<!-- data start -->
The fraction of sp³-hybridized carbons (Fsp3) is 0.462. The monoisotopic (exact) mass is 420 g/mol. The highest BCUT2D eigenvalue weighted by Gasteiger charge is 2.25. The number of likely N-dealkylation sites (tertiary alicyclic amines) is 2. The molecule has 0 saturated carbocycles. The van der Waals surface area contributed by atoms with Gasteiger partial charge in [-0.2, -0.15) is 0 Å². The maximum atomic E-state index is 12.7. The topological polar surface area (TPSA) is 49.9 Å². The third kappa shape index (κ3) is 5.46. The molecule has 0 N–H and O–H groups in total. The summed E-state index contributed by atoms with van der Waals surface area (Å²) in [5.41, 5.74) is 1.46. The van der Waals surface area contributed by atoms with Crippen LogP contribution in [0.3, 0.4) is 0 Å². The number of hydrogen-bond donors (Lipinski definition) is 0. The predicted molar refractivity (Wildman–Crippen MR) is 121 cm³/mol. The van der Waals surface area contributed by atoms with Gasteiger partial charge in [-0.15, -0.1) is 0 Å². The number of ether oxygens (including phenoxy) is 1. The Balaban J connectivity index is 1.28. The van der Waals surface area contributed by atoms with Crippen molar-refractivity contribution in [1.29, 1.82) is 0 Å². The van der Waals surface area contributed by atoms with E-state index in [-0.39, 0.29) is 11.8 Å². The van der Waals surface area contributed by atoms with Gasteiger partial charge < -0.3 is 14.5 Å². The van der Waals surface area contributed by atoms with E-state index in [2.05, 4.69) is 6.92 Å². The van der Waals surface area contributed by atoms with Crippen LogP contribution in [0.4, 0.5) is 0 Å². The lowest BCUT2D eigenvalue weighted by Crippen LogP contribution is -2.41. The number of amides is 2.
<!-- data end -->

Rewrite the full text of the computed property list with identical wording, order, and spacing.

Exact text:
The fraction of sp³-hybridized carbons (Fsp3) is 0.462. The monoisotopic (exact) mass is 420 g/mol. The highest BCUT2D eigenvalue weighted by Gasteiger charge is 2.25. The number of likely N-dealkylation sites (tertiary alicyclic amines) is 2. The molecule has 0 saturated carbocycles. The van der Waals surface area contributed by atoms with Gasteiger partial charge in [-0.2, -0.15) is 0 Å². The maximum atomic E-state index is 12.7. The topological polar surface area (TPSA) is 49.9 Å². The third kappa shape index (κ3) is 5.46. The molecule has 0 N–H and O–H groups in total. The summed E-state index contributed by atoms with van der Waals surface area (Å²) in [5.41, 5.74) is 1.46. The van der Waals surface area contributed by atoms with Crippen LogP contribution in [0.3, 0.4) is 0 Å². The number of hydrogen-bond donors (Lipinski definition) is 0. The predicted molar refractivity (Wildman–Crippen MR) is 121 cm³/mol. The van der Waals surface area contributed by atoms with Gasteiger partial charge in [-0.15, -0.1) is 0 Å². The number of ether oxygens (including phenoxy) is 1. The Balaban J connectivity index is 1.28. The van der Waals surface area contributed by atoms with Crippen molar-refractivity contribution in [1.29, 1.82) is 0 Å². The van der Waals surface area contributed by atoms with E-state index in [-0.39, 0.29) is 11.8 Å². The van der Waals surface area contributed by atoms with Gasteiger partial charge < -0.3 is 14.5 Å². The van der Waals surface area contributed by atoms with E-state index in [2.05, 4.69) is 6.92 Å². The van der Waals surface area contributed by atoms with Crippen LogP contribution in [0.4, 0.5) is 0 Å². The lowest BCUT2D eigenvalue weighted by Crippen LogP contribution is -2.41. The number of amides is 2.